No. You can appeal the court's decision but any custody case will usually be managed in the court of jurisdiction. You need to consult with an attorney in your area, one who specializes in custody and family law. You can file a petition for custody and/or a visitation schedule. Unless there is a question of fitness of the parent, courts seek to encourage healthy relationships with the child and both parents. You could visit the court and ask to speak with an advocate if you cannot afford to consult with an attorney.
Easy. Just petition court for exactly that. A change of venue...its determined by where the child lives.
File a motion for change of venue. Why do you need it?
Request a change of venue, but you need a reason.
You file a change of venue motion.
A change of venue is a court decision, and if granted, the cost is borne by the court system.
do I have to file a bfief to file for a motion for change of venue in civil case
A venue is a place, it can be any place. Example: The Boston lawyer asked the judge for a change of venue, he felt his client could not get a fair trial in Boston. So a change in venue means the lawyer is asking that his trial be moved to a different city.
It's not necessarily automatic. You should show the custody order to the venue that issued the child support order.
If court will not accept a filing, request a change of venue. see link below
The person must petition the court where the original divorce/custody hearing was given for a change of venue. There must be reasonable and substantiated evidence of why the change of venue is necessary. The other parent will have the option to testify against a change of venue, and also will need to show evidence of why they oppose it. The judge will weigh the evidence and render a decision as to whether or not the action is neccessary. The petitioner, of course will be obligated to pay all court costs and other applicable fees.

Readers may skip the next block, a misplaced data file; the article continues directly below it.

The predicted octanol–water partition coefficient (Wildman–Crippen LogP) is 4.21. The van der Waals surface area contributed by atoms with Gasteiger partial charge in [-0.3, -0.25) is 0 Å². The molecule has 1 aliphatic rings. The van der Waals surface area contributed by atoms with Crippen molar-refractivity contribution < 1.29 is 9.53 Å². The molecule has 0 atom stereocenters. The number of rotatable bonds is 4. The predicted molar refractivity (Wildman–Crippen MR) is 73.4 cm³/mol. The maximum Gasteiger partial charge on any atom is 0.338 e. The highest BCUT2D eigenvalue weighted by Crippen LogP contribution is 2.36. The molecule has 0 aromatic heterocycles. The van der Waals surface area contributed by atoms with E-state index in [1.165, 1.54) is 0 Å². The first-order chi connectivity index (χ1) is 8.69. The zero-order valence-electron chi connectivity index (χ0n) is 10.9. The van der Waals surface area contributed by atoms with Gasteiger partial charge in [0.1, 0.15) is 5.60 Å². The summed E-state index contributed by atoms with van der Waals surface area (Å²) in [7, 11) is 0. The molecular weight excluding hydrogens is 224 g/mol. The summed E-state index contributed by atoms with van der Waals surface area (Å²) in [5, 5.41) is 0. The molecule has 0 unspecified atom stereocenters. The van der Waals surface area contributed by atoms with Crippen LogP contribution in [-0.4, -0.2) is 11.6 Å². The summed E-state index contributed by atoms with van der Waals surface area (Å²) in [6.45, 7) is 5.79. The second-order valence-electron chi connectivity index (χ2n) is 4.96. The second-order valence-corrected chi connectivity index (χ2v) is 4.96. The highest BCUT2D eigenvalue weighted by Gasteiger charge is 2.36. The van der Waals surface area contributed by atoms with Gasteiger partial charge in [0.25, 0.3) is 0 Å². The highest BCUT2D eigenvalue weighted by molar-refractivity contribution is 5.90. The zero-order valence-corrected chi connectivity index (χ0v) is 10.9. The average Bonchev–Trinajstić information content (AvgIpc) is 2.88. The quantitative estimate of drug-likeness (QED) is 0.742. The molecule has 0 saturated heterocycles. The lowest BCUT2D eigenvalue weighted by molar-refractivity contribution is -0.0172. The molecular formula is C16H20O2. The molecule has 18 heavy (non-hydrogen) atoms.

Change of venue in a criminal case is something that will take place if the Judge/Court feels that the defendant cannot receive a fair trial in a given venue because of prejudice. In civil cases a change of venue may take place just for the convenience of the parties involved. It's basically the change of location from one court to another court or from one county to another county.
You file a motion in the appropriate venue. FYI, the law generally awards custody to the parent(s) or, failing that, grandparent(s) or other suitable member of the extended family.
Change of venue
Lawman - 1958 Change of Venue 4-22 was released on: USA: 11 February 1962
Yes, yes he can, and the states' Attorneys General often do change venues in such cases just to stack the deck in their favor. Your attorney can motion to block the change, or motion to change the venue back though.
Change of Venue
No. Not on that basis alone.
Black Saddle - 1959 Change of Venue 2-11 was released on: USA: 11 December 1959
You or your attorney will need to file a request for a change of venue. In most cases, there needs to be very expllicit reasons for a change of venue. The most common reasons for change of venue are that the judge is related to one of the litigants (you or your ex) or the jury has been over exposed to the story in the news. You will not normally have a jury case, so you will need to show that the judge is unable to hear and decide the case. This is difficult to do. In addition, you risk making the judge less than friendly to your cause or your side if your point is that he or she is incapable of being unbiased in this case. It is a slight slur to the judge when you clearly state that he or she can't do his job.
Requesting a CHANGE OF VENUE.
change of venue request
it is called 'a change of venue"
Mr- Merlin - 1981 Change of Venue Part 2 1-19 was released on: USA: 22 February 1982